Is it discriminatory to issue penalty notices for term time absence to both parents?

(72 Posts)
minisale Fri 05-Jul-13 13:28:21

Our LEA has a policy of issuing a fine to each parent for each child if you take them out of school for 5 consecutive days. So a two parent family will receive four penalty notices of £50 each while a single parent family will receive just two for the same act. The impact of taking the two children out of school is exactly the same. Is this discriminating against two parent families and therefore is it illegal for the County Council to implement this policy? Ideas, knowledge, experiences and views gratefully received.

prh47bridge Mon 29-Jul-13 17:08:13

Whether or not you would get away with that depends on how long you take off and how often it happens. If your child is sick for a week at about the same time every year, for example, the school may want proof that your child is genuinely unwell. And of course you need to be sure that your child isn't going to spill the beans accidentally by telling their friends about the wonderful holiday they have just had.

SpringSunshine Mon 29-Jul-13 14:37:27

So why don't parents just call in say their children are sick instead of asking permission and letting everyone know they are going on holiday?

Took a term time holiday myself once the week before the end of term as it was the only possible date to fit around dh's work (and authorised), but if things get difficult would just say they are sick. DS has been off for more than week before when his asthma / hay fever are bad ...

tiggytape Wed 24-Jul-13 18:02:20

My own DD is under an OT and also a specialist paediatric physio at the hospital. She needs similar equipment to your friend's child so I do have some understanding of the issues your friend faces. Apart from official hospital appointments though, she doesn't have extra time off, we have loads of things we have to do with her daily and also at weekends. It is difficult I know, and provision isn't great in every region but I do understand why the school say no to playground visits in school time.

'Where very specialist equipment is needed, your friend should ask her GP to refer to a paediatric physiotherapist at the local hospital.'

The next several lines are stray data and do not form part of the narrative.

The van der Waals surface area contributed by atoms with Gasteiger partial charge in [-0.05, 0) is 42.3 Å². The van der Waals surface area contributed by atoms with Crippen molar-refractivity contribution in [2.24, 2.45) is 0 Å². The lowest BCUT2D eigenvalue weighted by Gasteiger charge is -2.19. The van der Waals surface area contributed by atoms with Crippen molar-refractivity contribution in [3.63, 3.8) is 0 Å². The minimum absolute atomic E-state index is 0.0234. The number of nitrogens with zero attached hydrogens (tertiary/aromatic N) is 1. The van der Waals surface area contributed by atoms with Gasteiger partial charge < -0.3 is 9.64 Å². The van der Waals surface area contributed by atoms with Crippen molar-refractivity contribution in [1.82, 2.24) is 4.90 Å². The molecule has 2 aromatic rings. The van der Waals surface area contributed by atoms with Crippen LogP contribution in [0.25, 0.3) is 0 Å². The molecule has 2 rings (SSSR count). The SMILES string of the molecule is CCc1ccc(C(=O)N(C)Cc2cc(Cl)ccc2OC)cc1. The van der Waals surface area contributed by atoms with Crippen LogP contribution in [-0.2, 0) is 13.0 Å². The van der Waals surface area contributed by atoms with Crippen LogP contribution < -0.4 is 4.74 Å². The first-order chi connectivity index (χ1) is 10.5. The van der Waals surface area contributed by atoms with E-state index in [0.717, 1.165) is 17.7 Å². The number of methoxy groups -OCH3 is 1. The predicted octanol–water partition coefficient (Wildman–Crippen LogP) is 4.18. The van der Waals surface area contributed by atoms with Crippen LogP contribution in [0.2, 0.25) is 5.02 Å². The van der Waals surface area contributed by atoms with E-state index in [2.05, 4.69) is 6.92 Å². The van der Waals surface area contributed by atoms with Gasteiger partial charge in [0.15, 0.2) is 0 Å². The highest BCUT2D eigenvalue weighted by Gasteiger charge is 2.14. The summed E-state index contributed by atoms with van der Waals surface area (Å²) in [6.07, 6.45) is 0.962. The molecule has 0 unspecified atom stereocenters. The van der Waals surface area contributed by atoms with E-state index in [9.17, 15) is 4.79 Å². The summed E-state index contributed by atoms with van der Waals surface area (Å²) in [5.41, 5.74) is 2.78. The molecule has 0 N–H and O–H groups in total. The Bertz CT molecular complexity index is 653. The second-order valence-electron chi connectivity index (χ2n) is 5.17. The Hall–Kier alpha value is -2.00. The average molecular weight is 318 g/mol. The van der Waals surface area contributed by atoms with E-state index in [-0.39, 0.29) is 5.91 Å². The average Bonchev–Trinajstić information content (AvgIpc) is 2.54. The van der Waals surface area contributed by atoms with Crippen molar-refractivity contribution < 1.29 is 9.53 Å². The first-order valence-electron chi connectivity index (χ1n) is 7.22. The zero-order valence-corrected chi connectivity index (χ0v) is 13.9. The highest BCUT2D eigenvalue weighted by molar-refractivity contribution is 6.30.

I take it you have never tried to get such a referral.

Well what happened was that she won (after tribunal) OT weekly IN school, though still OT monthly. The TA had to deliver it IN school for 3 half hours a week, in the school hall.

The TA wasn't anywhere near competent enough to ensure the child complied, so it was a waste of time.

On top of that she then had to go to busy playgrounds which her child found distressing, during busy times, so he stopped complying there too.

tiggytape Wed 24-Jul-13 17:41:58

Time off for medical appointments is allowed. Most clinics and consultants operate at set times and on weekdays so a child needs to miss that time off school. It is unavoidable - it simply isn't possible to get a consultant to see you at 6pm or on a Sunday.

However completing the exercises a professional gives you (as most parents with children under an O.T are required to do) can be done outside school hours because no professional need attend.
Where very specialist equipment is needed, your friend should ask her GP to refer to a paediatric physiotherapist at the local hospital. The school understandably would find it hard to justify sanctioning time off for periods when the swings in the park are likely to be less in demand especially as it is only needed once a week so could be slotted into weekends instead.

I have an example of why this does not work.

A friend of mine with a child with ASD had an private OT appointment weekly. Because she didn't drive it took a whole morning. The HT agreed to this time off (probably pleased to see the child's back for a bit).

Because of the time it took and the progress her child had made, and diminishing of funds, she used the OT in a consultative capacity and went to appointments monthly. She requested an hour and a half a week during school time to carry out the some of the OT exercises in the local playground (programme required suspended equipment i.e. swing) because the playground would be relatively empty instead of full of school kids.

Her request was refused by the HT. There was no right of appeal.

tiggytape Wed 24-Jul-13 14:22:02

The HTs were in a very awkward position under the old wording which mentioned upto 10 days for holidays with exceptional circumstances because everyone (including some Head Teachers) came to view this as the right to 2 weeks off school for a holiday as long as other attendance wasn't too shocking.